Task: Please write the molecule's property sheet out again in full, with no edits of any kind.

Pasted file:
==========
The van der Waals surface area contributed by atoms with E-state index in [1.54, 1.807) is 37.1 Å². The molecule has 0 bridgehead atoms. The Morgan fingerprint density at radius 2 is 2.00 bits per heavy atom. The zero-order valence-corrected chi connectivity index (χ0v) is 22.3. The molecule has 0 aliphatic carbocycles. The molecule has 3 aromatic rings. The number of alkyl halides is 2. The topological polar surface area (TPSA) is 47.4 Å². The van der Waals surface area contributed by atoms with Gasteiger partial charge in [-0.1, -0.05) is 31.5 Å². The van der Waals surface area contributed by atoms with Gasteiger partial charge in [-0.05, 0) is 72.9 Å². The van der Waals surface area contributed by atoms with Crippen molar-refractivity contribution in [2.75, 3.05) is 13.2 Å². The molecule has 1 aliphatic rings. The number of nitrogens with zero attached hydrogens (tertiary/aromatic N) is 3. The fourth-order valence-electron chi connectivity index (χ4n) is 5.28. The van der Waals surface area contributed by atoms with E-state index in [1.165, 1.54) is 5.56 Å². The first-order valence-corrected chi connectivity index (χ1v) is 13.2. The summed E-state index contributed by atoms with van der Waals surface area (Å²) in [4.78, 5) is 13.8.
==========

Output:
The van der Waals surface area contributed by atoms with E-state index in [1.54, 1.807) is 37.1 Å². The molecule has 0 bridgehead atoms. The Morgan fingerprint density at radius 2 is 2.00 bits per heavy atom. The zero-order valence-corrected chi connectivity index (χ0v) is 22.3. The molecule has 0 aliphatic carbocycles. The molecule has 3 aromatic rings. The number of alkyl halides is 2. The topological polar surface area (TPSA) is 47.4 Å². The van der Waals surface area contributed by atoms with Gasteiger partial charge in [-0.1, -0.05) is 31.5 Å². The van der Waals surface area contributed by atoms with Gasteiger partial charge in [-0.05, 0) is 72.9 Å². The van der Waals surface area contributed by atoms with Crippen molar-refractivity contribution in [2.75, 3.05) is 13.2 Å². The molecule has 1 aliphatic rings. The number of nitrogens with zero attached hydrogens (tertiary/aromatic N) is 3. The fourth-order valence-electron chi connectivity index (χ4n) is 5.28. The van der Waals surface area contributed by atoms with E-state index in [1.165, 1.54) is 5.56 Å². The first-order valence-corrected chi connectivity index (χ1v) is 13.2. The summed E-state index contributed by atoms with van der Waals surface area (Å²) in [4.78, 5) is 13.8.